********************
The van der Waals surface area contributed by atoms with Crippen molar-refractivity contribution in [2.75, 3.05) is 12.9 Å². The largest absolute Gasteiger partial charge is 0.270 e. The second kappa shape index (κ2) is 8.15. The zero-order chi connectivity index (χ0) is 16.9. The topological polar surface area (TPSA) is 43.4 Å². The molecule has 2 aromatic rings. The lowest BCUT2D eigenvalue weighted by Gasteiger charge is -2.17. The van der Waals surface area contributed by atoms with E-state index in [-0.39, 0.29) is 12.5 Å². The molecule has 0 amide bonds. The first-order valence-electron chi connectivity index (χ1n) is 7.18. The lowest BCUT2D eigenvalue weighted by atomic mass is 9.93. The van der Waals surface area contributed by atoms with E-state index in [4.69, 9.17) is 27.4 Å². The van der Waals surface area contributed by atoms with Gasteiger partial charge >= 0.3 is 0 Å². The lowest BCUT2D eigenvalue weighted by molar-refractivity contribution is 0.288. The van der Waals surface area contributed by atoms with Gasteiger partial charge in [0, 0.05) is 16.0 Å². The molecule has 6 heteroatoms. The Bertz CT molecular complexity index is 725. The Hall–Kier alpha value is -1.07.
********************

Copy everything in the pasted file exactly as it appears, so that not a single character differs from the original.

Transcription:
The van der Waals surface area contributed by atoms with Crippen molar-refractivity contribution in [2.75, 3.05) is 12.9 Å². The largest absolute Gasteiger partial charge is 0.270 e. The second kappa shape index (κ2) is 8.15. The zero-order chi connectivity index (χ0) is 16.9. The topological polar surface area (TPSA) is 43.4 Å². The molecule has 2 aromatic rings. The lowest BCUT2D eigenvalue weighted by Gasteiger charge is -2.17. The van der Waals surface area contributed by atoms with E-state index in [-0.39, 0.29) is 12.5 Å². The molecule has 0 amide bonds. The first-order valence-electron chi connectivity index (χ1n) is 7.18. The lowest BCUT2D eigenvalue weighted by atomic mass is 9.93. The van der Waals surface area contributed by atoms with E-state index in [4.69, 9.17) is 27.4 Å². The van der Waals surface area contributed by atoms with Gasteiger partial charge >= 0.3 is 0 Å². The lowest BCUT2D eigenvalue weighted by molar-refractivity contribution is 0.288. The van der Waals surface area contributed by atoms with Gasteiger partial charge in [0, 0.05) is 16.0 Å². The molecule has 6 heteroatoms. The Bertz CT molecular complexity index is 725. The Hall–Kier alpha value is -1.07.